LONDON – London’s police force said Sunday that some officers are refusing to conduct armed patrols after a colleague was charged with murder in the fatal shooting of an unarmed Black man.
A Metropolitan Police marksman was charged Wednesday over the September 2022 death of Chris Kaba, 24. Kaba was killed after officers in an unmarked vehicle pursued and stopped the car he was driving. He was struck by a single bullet fired through the windshield as he sat in the Audi car.
The case renewed allegations of institutional racism within the London police department. Kaba’s family welcomed the murder charge against the officer, who has not been publicly named. He was granted conditional bail and is expected to stand trial next year.
Only about one in 10 of London’s police officers carry firearms, and the ones that do undergo special training.
The Metropolitan Police force said Sunday that “a number of officers have taken the decision to step back from armed duties while they consider their position.” It said officers were concerned that the murder charge “signals a shift in the way the decisions they make in the most challenging circumstances will be judged.”
The BBC said more than 100 officers had turned in their firearm permits and that police from neighboring forces were called in to help patrol London on Saturday night.
The force said it still had “significant firearms capability," but had asked the Ministry of Defense to provide assistance with “counterterrorism support should it be needed.”
The request means soldiers could be called on to do specific tasks the police are unable to perform, but they won't perform routine police work or have the power of arrest.
Home Secretary Suella Braverman, who is in charge of policing for the U.K.’s Conservative government, said she would review armed policing to ensure that armed officers “have the confidence to do their jobs.”
“In the interest of public safety, they have to make split-second decisions under extraordinary pressures,” Braverman posted on X, formerly known as Twitter. “They mustn’t fear ending up in the dock for carrying out their duties. Officers risking their lives to keep us safe have my full backing, and I will do everything in my power to support them.”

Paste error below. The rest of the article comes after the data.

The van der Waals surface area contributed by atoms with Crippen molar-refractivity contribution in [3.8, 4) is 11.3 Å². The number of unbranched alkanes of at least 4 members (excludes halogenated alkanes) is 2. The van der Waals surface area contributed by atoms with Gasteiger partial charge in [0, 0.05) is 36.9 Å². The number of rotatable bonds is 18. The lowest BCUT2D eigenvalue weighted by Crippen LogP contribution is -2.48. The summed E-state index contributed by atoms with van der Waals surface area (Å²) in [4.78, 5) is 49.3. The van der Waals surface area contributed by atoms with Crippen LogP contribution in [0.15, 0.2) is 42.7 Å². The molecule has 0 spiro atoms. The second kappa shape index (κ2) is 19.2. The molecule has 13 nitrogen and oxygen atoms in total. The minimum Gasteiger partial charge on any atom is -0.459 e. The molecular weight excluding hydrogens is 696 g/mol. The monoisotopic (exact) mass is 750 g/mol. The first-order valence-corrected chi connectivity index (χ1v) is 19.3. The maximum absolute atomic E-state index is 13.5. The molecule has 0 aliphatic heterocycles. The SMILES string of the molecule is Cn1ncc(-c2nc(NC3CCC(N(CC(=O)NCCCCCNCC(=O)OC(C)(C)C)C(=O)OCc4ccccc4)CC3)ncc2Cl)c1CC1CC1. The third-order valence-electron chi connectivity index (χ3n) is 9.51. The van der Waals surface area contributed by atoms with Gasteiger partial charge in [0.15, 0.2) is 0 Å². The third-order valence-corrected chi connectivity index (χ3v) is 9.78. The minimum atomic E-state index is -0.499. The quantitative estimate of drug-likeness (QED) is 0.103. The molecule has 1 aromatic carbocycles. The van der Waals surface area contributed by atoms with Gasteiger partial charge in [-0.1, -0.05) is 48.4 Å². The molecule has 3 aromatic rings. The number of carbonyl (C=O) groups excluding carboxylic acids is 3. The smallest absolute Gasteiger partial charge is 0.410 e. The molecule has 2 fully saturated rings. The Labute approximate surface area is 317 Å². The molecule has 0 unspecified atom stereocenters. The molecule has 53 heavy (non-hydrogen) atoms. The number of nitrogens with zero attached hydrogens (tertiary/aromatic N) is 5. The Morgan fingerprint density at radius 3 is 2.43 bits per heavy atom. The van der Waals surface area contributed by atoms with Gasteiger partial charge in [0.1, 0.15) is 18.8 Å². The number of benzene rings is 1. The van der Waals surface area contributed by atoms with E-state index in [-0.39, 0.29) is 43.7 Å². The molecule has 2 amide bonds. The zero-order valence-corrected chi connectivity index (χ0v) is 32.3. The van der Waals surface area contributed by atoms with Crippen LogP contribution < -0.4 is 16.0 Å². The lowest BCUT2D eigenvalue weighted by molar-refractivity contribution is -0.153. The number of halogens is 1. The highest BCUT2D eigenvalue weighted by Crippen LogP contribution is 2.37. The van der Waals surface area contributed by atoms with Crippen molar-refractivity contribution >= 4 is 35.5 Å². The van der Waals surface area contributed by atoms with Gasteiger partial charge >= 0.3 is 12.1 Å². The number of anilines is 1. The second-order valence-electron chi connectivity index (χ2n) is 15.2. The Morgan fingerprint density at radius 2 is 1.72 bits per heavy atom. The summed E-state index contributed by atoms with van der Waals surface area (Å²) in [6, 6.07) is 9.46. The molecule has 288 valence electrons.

Fatal shootings by police in the U.K. are rare. In the year to March 2022, armed officers in England and Wales fired weapons at people four times, according to official statistics.
It is also extremely rare for British police officers to be charged with murder or manslaughter over actions performed while they were on duty.
In one of the few cases in recent years, a police constable was sentenced in 2021 to eight years in prison for the killing of Dalian Atkinson, a former professional soccer player who died after being shot by a stun gun and kicked in the head during an altercation. The officer, Benjamin Monk, was cleared of murder but convicted of manslaughter.
Kaba's shooting came amid intense scrutiny of the Metropolitan Police. In 2021, an officer pleaded guilty to kidnapping, raping, kidnapping and killing Sarah Everard, a 33-year-old woman who disappeared while walking home from visiting a friend. Another officer, who worked in the same parliamentary and diplomatic protection unit, pleaded guilty in January to committing dozens of rapes between 2003 and 2020.
In March an independent review found the London force had lost public confidence because of deep-seated racism, misogyny and homophobia.
The force says it is committed to rooting out misconduct, and has dismissed about 100 officers for gross misconduct over the past year. But it said last week it could take years to remove all corrupt officers.